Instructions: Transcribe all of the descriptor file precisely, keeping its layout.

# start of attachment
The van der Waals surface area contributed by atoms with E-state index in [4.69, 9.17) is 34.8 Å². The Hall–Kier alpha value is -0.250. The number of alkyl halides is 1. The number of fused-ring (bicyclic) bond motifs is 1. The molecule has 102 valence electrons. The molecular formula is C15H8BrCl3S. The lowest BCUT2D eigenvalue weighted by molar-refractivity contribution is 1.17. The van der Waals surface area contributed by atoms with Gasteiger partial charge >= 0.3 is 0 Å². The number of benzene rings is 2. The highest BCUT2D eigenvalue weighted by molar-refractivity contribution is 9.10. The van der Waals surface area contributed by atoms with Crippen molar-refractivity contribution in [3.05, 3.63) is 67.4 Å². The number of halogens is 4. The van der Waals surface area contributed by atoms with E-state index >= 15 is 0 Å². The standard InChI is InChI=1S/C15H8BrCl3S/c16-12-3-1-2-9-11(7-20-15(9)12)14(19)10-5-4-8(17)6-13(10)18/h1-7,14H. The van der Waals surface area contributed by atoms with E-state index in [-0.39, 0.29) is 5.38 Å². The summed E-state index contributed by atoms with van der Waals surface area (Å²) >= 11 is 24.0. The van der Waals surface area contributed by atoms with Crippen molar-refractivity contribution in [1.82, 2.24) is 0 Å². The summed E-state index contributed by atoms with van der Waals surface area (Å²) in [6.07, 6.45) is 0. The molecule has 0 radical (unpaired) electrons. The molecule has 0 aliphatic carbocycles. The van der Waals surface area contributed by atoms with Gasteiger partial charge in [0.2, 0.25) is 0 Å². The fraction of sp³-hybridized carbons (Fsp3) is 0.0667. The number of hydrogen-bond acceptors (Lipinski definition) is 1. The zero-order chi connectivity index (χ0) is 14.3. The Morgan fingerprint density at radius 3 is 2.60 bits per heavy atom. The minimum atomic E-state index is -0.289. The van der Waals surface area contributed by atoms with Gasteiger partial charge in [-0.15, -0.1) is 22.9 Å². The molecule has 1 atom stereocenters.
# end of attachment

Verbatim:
The van der Waals surface area contributed by atoms with E-state index in [4.69, 9.17) is 34.8 Å². The Hall–Kier alpha value is -0.250. The number of alkyl halides is 1. The number of fused-ring (bicyclic) bond motifs is 1. The molecule has 102 valence electrons. The molecular formula is C15H8BrCl3S. The lowest BCUT2D eigenvalue weighted by molar-refractivity contribution is 1.17. The van der Waals surface area contributed by atoms with Gasteiger partial charge >= 0.3 is 0 Å². The number of benzene rings is 2. The highest BCUT2D eigenvalue weighted by molar-refractivity contribution is 9.10. The van der Waals surface area contributed by atoms with Crippen molar-refractivity contribution in [3.05, 3.63) is 67.4 Å². The number of halogens is 4. The van der Waals surface area contributed by atoms with E-state index >= 15 is 0 Å². The standard InChI is InChI=1S/C15H8BrCl3S/c16-12-3-1-2-9-11(7-20-15(9)12)14(19)10-5-4-8(17)6-13(10)18/h1-7,14H. The van der Waals surface area contributed by atoms with E-state index in [-0.39, 0.29) is 5.38 Å². The summed E-state index contributed by atoms with van der Waals surface area (Å²) >= 11 is 24.0. The van der Waals surface area contributed by atoms with Crippen molar-refractivity contribution in [1.82, 2.24) is 0 Å². The summed E-state index contributed by atoms with van der Waals surface area (Å²) in [6.07, 6.45) is 0. The molecule has 0 radical (unpaired) electrons. The molecule has 0 aliphatic carbocycles. The van der Waals surface area contributed by atoms with Gasteiger partial charge in [0.2, 0.25) is 0 Å². The fraction of sp³-hybridized carbons (Fsp3) is 0.0667. The number of hydrogen-bond acceptors (Lipinski definition) is 1. The zero-order chi connectivity index (χ0) is 14.3. The Morgan fingerprint density at radius 3 is 2.60 bits per heavy atom. The minimum atomic E-state index is -0.289. The van der Waals surface area contributed by atoms with Gasteiger partial charge in [-0.15, -0.1) is 22.9 Å². The molecule has 1 atom stereocenters.